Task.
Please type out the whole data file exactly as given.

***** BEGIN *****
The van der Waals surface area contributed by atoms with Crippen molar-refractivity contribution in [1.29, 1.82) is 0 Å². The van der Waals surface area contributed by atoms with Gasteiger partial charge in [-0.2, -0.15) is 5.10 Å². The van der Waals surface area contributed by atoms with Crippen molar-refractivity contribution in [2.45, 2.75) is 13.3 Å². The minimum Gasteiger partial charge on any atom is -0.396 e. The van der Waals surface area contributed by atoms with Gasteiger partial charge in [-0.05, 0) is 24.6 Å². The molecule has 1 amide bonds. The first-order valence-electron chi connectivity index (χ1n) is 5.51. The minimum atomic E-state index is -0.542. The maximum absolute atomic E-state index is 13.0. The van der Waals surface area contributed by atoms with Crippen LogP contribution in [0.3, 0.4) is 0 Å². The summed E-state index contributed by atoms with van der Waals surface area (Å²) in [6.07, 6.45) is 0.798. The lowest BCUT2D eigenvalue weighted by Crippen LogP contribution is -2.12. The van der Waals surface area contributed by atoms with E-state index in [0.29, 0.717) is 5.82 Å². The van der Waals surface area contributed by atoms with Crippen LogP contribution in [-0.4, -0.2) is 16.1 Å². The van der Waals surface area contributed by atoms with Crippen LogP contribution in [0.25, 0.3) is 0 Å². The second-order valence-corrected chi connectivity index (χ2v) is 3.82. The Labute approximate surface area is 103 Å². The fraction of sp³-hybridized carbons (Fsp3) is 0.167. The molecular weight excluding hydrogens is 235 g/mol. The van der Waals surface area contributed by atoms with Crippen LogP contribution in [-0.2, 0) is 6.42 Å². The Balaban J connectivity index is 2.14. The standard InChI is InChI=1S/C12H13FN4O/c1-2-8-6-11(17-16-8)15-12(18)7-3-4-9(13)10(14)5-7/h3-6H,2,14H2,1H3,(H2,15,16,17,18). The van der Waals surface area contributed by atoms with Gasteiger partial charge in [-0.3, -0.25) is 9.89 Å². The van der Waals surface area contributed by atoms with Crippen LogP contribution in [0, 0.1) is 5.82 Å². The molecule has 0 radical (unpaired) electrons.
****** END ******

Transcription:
The van der Waals surface area contributed by atoms with Crippen molar-refractivity contribution in [1.29, 1.82) is 0 Å². The van der Waals surface area contributed by atoms with Gasteiger partial charge in [-0.2, -0.15) is 5.10 Å². The van der Waals surface area contributed by atoms with Crippen molar-refractivity contribution in [2.45, 2.75) is 13.3 Å². The minimum Gasteiger partial charge on any atom is -0.396 e. The van der Waals surface area contributed by atoms with Gasteiger partial charge in [-0.05, 0) is 24.6 Å². The molecule has 1 amide bonds. The first-order valence-electron chi connectivity index (χ1n) is 5.51. The minimum atomic E-state index is -0.542. The maximum absolute atomic E-state index is 13.0. The van der Waals surface area contributed by atoms with Crippen LogP contribution in [0.3, 0.4) is 0 Å². The summed E-state index contributed by atoms with van der Waals surface area (Å²) in [6.07, 6.45) is 0.798. The lowest BCUT2D eigenvalue weighted by Crippen LogP contribution is -2.12. The van der Waals surface area contributed by atoms with E-state index in [0.29, 0.717) is 5.82 Å². The van der Waals surface area contributed by atoms with Crippen LogP contribution in [-0.4, -0.2) is 16.1 Å². The van der Waals surface area contributed by atoms with Crippen LogP contribution in [0.25, 0.3) is 0 Å². The second-order valence-corrected chi connectivity index (χ2v) is 3.82. The Labute approximate surface area is 103 Å². The fraction of sp³-hybridized carbons (Fsp3) is 0.167. The molecular weight excluding hydrogens is 235 g/mol. The van der Waals surface area contributed by atoms with Crippen LogP contribution in [-0.2, 0) is 6.42 Å². The Balaban J connectivity index is 2.14. The standard InChI is InChI=1S/C12H13FN4O/c1-2-8-6-11(17-16-8)15-12(18)7-3-4-9(13)10(14)5-7/h3-6H,2,14H2,1H3,(H2,15,16,17,18). The van der Waals surface area contributed by atoms with Gasteiger partial charge in [-0.3, -0.25) is 9.89 Å². The van der Waals surface area contributed by atoms with Crippen LogP contribution in [0, 0.1) is 5.82 Å². The molecule has 0 radical (unpaired) electrons.